10 April 2020 Homily by Bishop Treanor for Good Friday

Good Friday is a day for contemplation.  So, having listened to St John’s account of the Passion and death of Jesus Christ:

As the day progresses, we might take a moment to contemplate the mystery of the invitation, transmitted in the tradition of the Christian faith, to come to know and believe in God, who became incarnate in Jesus of Nazareth.

Contemplating this mystery, we might dwell on how God entered our human condition in the life, death and resurrection of Jesus. Through the pages of the New Testament our minds are opened to the radically new perspective Jesus offered on life and on the radical exercise of personal freedom in response to the truth at the heart of our human consciousness.  Contemplating the life of Christ, as outlined in the Scriptures, we see how He, in exercising that radical freedom, had to assume the pain, isolation and horrors of suffering and injustice in order to deliver us, humanity, from death, evil and injustice.

Having followed the account of the Passion of Jesus, we might contemplate the mystery of the death of God, puzzling prayerfully its significance, so that tomorrow night during the Easter Vigil, our lives, our self-awareness, may be opened anew to the new life and new hope generated by the Risen Christ, encountered by Mary of Magdala and the other Mary, as we shall recall with the reading of the gospel according to St Matthew during the Easter Vigil tomorrow night (Mt.28.1).

As we follow the account of the Passion today, the Christian tradition of faith in Jesus Christ invites us to search for the voice of the crucified and risen God in the darkness of our own sufferings, in the illness, brokenness, isolation, depression, disappointments, failures, self-questionings and in the disasters, like the current pandemic, that beset us.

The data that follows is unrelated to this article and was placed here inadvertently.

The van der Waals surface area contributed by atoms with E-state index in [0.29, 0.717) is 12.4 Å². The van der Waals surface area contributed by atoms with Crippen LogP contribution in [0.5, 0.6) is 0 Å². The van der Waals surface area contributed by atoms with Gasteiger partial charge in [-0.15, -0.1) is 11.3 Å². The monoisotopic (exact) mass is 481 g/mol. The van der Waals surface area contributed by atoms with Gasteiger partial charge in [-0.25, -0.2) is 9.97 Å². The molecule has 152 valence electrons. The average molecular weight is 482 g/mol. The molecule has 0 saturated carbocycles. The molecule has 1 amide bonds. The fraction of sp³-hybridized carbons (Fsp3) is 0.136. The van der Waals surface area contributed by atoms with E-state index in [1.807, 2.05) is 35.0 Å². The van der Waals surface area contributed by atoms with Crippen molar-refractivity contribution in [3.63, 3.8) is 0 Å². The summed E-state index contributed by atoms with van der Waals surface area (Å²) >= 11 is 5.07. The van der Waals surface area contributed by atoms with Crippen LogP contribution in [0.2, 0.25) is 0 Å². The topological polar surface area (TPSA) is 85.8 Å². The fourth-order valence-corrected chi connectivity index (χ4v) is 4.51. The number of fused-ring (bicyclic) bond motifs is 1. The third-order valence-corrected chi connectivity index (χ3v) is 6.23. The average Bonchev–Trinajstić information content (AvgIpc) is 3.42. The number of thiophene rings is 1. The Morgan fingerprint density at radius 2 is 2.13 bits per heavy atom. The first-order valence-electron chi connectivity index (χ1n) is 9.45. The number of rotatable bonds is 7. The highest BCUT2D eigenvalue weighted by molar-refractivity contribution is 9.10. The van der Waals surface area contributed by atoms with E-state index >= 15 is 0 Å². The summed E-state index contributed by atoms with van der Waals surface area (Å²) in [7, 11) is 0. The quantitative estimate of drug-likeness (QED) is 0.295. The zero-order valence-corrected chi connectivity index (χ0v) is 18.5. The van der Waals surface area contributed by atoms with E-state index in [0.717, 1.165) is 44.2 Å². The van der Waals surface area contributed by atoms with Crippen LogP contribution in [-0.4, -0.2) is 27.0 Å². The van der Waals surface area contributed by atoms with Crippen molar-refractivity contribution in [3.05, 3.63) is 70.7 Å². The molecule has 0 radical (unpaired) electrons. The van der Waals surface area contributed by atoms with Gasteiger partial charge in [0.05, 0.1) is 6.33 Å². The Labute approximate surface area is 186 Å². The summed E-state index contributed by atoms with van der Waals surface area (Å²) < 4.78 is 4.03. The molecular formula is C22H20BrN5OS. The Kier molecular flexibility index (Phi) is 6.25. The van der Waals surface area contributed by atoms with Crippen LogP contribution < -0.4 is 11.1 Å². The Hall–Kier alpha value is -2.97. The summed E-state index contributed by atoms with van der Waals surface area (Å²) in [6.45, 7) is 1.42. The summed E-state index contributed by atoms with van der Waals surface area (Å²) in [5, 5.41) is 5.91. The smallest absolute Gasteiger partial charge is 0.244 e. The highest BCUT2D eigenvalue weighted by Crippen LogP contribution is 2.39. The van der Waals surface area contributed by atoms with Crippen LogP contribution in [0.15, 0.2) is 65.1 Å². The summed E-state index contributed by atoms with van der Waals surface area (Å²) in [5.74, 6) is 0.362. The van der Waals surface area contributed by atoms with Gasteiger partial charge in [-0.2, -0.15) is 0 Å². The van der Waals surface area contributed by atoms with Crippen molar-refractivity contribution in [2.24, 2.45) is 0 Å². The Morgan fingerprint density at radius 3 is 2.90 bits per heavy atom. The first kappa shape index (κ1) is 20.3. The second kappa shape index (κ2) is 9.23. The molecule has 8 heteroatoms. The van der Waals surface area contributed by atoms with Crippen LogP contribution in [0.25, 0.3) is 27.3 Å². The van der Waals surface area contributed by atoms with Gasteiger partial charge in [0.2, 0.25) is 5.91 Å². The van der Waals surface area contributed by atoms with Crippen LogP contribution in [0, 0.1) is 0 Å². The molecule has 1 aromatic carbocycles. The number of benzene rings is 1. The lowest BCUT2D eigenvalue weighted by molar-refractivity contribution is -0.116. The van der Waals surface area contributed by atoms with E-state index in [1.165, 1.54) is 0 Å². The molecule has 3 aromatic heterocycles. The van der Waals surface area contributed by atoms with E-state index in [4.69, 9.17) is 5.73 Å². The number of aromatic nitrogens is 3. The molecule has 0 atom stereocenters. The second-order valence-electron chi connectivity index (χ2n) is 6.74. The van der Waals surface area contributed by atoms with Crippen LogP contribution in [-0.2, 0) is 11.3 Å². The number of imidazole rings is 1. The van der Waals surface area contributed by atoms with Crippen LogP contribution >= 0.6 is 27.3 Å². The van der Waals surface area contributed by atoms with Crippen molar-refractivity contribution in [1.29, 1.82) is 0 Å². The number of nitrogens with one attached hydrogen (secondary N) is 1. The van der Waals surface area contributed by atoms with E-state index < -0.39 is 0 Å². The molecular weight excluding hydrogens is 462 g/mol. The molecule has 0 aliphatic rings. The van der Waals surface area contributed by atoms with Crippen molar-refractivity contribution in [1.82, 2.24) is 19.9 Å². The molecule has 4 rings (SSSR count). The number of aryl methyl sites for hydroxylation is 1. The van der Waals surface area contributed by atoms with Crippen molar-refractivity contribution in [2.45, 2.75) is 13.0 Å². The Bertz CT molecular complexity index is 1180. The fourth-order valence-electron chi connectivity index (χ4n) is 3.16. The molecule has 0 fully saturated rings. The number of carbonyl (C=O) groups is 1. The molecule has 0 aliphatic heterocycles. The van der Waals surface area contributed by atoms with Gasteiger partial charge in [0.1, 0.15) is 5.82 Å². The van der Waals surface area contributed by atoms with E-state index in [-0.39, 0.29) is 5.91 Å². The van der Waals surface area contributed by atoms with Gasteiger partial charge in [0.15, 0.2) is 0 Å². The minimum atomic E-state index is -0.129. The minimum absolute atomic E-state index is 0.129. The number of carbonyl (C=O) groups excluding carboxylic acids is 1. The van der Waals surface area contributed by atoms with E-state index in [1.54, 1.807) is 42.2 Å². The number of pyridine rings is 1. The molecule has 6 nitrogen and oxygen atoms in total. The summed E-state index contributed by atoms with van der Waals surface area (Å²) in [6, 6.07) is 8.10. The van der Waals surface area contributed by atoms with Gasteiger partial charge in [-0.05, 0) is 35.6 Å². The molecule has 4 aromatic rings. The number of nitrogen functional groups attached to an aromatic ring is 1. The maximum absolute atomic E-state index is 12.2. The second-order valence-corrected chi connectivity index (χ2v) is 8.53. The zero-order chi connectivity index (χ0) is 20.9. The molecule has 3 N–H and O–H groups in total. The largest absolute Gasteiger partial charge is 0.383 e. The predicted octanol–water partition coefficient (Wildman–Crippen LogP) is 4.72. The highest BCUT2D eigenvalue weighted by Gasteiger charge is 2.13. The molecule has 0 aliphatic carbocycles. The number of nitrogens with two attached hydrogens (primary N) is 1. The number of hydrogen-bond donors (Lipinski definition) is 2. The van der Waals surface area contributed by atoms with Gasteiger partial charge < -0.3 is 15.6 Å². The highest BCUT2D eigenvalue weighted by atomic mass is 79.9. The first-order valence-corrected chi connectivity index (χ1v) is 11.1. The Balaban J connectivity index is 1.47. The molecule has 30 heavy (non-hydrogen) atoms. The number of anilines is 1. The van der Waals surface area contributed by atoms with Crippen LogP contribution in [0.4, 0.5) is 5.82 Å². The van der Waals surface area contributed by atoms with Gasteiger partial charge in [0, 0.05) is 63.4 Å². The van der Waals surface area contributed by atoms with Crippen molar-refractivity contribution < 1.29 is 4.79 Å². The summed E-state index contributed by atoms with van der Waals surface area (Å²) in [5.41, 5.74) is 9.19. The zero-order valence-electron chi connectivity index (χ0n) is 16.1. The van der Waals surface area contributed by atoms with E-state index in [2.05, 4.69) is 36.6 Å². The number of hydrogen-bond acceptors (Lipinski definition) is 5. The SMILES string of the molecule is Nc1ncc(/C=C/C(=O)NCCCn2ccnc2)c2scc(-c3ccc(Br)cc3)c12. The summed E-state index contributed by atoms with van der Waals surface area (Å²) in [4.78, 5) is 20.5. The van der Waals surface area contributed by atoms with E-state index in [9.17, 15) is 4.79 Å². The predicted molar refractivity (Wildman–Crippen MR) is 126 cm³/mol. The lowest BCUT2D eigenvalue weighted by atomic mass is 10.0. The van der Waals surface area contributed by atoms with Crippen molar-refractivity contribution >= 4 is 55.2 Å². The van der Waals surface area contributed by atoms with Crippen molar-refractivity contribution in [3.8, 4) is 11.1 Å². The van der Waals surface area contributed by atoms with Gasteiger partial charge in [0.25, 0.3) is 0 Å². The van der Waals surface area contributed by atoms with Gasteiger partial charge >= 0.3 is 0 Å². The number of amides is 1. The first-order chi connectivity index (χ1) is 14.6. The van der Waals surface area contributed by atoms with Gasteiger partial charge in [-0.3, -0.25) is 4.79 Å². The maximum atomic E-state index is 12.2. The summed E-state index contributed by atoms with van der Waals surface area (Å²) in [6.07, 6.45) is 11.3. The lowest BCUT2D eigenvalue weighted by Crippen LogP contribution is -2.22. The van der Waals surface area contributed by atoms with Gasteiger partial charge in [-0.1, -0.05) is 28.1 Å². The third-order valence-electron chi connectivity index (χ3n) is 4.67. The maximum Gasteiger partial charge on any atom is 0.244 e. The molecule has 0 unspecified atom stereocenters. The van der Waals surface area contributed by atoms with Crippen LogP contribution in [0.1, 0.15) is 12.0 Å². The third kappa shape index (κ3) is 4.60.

This Good Friday liturgy invites us to dwell for a time on those words from the first reading, from the song of the Suffering Servant in Isaiah  – “on him lies a punishment that brings us peace, and through his wounds we have been healed” (Is.53.5).

As we contemplate the mystery of God, who has revealed himself in Jesus Christ as a God who suffers and dies, against the canvas of our lives stories, we might also anchor in our hearts on this Good Friday the words of the author of the letter to the Hebrews, the second reading in the liturgy of the Word : let us be confident, then, in approaching the throne of grace, that we shall have mercy from him and find grace when we are in need of help” (Heb 4.16).  Scruples and ultimate fear are dissolved by the saving gaze of the suffering and crucified Christ.

As we proceed to adore the Wood of the Cross, and later this evening to follow the Way of the Cross and celebrate Tenebrae, the Good Friday liturgy and rites sustain and strengthen us in faith.

These liturgies re-present the saving mystery that faith in the crucified and Risen Christ offers humanity. They proclaim the new, liberating and expansive perspective on life, on the human condition in its greatness and ambiguity, that is offered by faith in Christ.  Reiterating the New Testament proclamation of the Christ who suffered, died and was raised from the dead, they offer the promise of reaching a fullness of human potential, as inspired, enriched and redeemed by the power of faith in Christ. Response to this grace in faith makes of us an Easter people.   

And as an Easter people, bonded in Christ with humanity and God’s creation,  on this Good Friday 2020, we hold in our prayers all in our hospitals, care and nursing homes, who are taking their lives in their hands each day, as they care for and minister to those who are ill and suffering with the coronavirus. May the suffering and Risen Christ sustain their courage and protect them from all harm.

Amen.